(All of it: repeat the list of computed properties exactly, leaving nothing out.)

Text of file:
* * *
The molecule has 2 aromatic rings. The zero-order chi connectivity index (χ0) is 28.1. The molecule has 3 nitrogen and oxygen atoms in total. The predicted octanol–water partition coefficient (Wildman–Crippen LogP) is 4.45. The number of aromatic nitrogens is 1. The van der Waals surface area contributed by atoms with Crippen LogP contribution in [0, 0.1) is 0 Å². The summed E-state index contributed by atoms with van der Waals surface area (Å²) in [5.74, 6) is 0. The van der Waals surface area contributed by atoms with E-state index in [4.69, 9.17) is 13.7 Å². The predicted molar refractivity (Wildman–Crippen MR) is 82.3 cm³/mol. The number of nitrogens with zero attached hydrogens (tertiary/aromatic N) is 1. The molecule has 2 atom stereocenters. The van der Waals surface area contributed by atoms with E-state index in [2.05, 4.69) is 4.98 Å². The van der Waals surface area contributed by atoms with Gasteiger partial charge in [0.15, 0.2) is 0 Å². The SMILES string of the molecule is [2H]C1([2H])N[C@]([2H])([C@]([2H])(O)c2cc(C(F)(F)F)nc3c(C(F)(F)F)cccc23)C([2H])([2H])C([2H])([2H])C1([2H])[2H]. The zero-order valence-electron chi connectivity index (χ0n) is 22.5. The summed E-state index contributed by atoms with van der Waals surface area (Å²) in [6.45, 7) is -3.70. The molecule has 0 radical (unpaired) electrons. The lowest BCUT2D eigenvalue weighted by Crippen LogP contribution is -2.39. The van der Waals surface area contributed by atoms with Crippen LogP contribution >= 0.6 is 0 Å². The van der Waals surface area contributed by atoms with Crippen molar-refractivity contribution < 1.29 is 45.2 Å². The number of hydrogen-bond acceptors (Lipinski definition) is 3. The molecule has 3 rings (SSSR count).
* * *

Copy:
The molecule has 2 aromatic rings. The zero-order chi connectivity index (χ0) is 28.1. The molecule has 3 nitrogen and oxygen atoms in total. The predicted octanol–water partition coefficient (Wildman–Crippen LogP) is 4.45. The number of aromatic nitrogens is 1. The van der Waals surface area contributed by atoms with Crippen LogP contribution in [0, 0.1) is 0 Å². The summed E-state index contributed by atoms with van der Waals surface area (Å²) in [5.74, 6) is 0. The van der Waals surface area contributed by atoms with E-state index in [4.69, 9.17) is 13.7 Å². The predicted molar refractivity (Wildman–Crippen MR) is 82.3 cm³/mol. The number of nitrogens with zero attached hydrogens (tertiary/aromatic N) is 1. The molecule has 2 atom stereocenters. The van der Waals surface area contributed by atoms with E-state index in [2.05, 4.69) is 4.98 Å². The van der Waals surface area contributed by atoms with Gasteiger partial charge in [0.15, 0.2) is 0 Å². The SMILES string of the molecule is [2H]C1([2H])N[C@]([2H])([C@]([2H])(O)c2cc(C(F)(F)F)nc3c(C(F)(F)F)cccc23)C([2H])([2H])C([2H])([2H])C1([2H])[2H]. The zero-order valence-electron chi connectivity index (χ0n) is 22.5. The summed E-state index contributed by atoms with van der Waals surface area (Å²) in [6.45, 7) is -3.70. The molecule has 0 radical (unpaired) electrons. The lowest BCUT2D eigenvalue weighted by Crippen LogP contribution is -2.39. The van der Waals surface area contributed by atoms with Crippen LogP contribution >= 0.6 is 0 Å². The van der Waals surface area contributed by atoms with Crippen molar-refractivity contribution < 1.29 is 45.2 Å². The number of hydrogen-bond acceptors (Lipinski definition) is 3. The molecule has 3 rings (SSSR count).